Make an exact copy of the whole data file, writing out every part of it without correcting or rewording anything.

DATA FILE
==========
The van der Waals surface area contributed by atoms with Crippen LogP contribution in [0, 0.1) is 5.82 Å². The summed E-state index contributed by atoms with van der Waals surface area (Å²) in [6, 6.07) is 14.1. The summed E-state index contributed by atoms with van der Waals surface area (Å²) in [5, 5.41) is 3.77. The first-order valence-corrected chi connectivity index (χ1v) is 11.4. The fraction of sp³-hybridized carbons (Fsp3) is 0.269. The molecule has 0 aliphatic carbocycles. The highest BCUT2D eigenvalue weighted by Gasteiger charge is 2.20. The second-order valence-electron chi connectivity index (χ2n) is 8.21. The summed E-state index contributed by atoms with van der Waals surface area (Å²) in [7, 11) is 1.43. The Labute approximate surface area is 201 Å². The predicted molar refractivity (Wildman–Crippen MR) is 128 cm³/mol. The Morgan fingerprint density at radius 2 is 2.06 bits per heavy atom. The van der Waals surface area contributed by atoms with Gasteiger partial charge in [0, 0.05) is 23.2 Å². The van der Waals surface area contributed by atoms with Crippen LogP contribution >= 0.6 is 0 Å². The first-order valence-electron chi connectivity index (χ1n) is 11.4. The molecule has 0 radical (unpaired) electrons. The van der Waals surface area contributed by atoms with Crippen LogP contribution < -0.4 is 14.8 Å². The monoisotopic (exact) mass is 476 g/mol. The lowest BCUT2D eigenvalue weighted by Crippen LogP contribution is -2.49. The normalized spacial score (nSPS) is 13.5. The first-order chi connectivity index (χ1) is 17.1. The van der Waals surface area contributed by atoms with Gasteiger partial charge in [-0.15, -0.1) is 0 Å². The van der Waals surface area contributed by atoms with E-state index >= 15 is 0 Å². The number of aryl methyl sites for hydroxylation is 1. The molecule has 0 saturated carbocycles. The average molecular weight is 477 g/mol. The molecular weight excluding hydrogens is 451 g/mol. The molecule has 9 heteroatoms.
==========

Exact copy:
The van der Waals surface area contributed by atoms with Crippen LogP contribution in [0, 0.1) is 5.82 Å². The summed E-state index contributed by atoms with van der Waals surface area (Å²) in [6, 6.07) is 14.1. The summed E-state index contributed by atoms with van der Waals surface area (Å²) in [5, 5.41) is 3.77. The first-order valence-corrected chi connectivity index (χ1v) is 11.4. The fraction of sp³-hybridized carbons (Fsp3) is 0.269. The molecule has 0 aliphatic carbocycles. The highest BCUT2D eigenvalue weighted by Gasteiger charge is 2.20. The second-order valence-electron chi connectivity index (χ2n) is 8.21. The summed E-state index contributed by atoms with van der Waals surface area (Å²) in [7, 11) is 1.43. The Labute approximate surface area is 201 Å². The predicted molar refractivity (Wildman–Crippen MR) is 128 cm³/mol. The Morgan fingerprint density at radius 2 is 2.06 bits per heavy atom. The van der Waals surface area contributed by atoms with Gasteiger partial charge in [0, 0.05) is 23.2 Å². The van der Waals surface area contributed by atoms with Crippen LogP contribution >= 0.6 is 0 Å². The first-order valence-electron chi connectivity index (χ1n) is 11.4. The molecule has 0 radical (unpaired) electrons. The van der Waals surface area contributed by atoms with Crippen LogP contribution < -0.4 is 14.8 Å². The monoisotopic (exact) mass is 476 g/mol. The lowest BCUT2D eigenvalue weighted by Crippen LogP contribution is -2.49. The normalized spacial score (nSPS) is 13.5. The first-order chi connectivity index (χ1) is 17.1. The van der Waals surface area contributed by atoms with Gasteiger partial charge in [-0.15, -0.1) is 0 Å². The van der Waals surface area contributed by atoms with E-state index >= 15 is 0 Å². The number of aryl methyl sites for hydroxylation is 1. The molecule has 0 saturated carbocycles. The average molecular weight is 477 g/mol. The molecular weight excluding hydrogens is 451 g/mol. The molecule has 9 heteroatoms.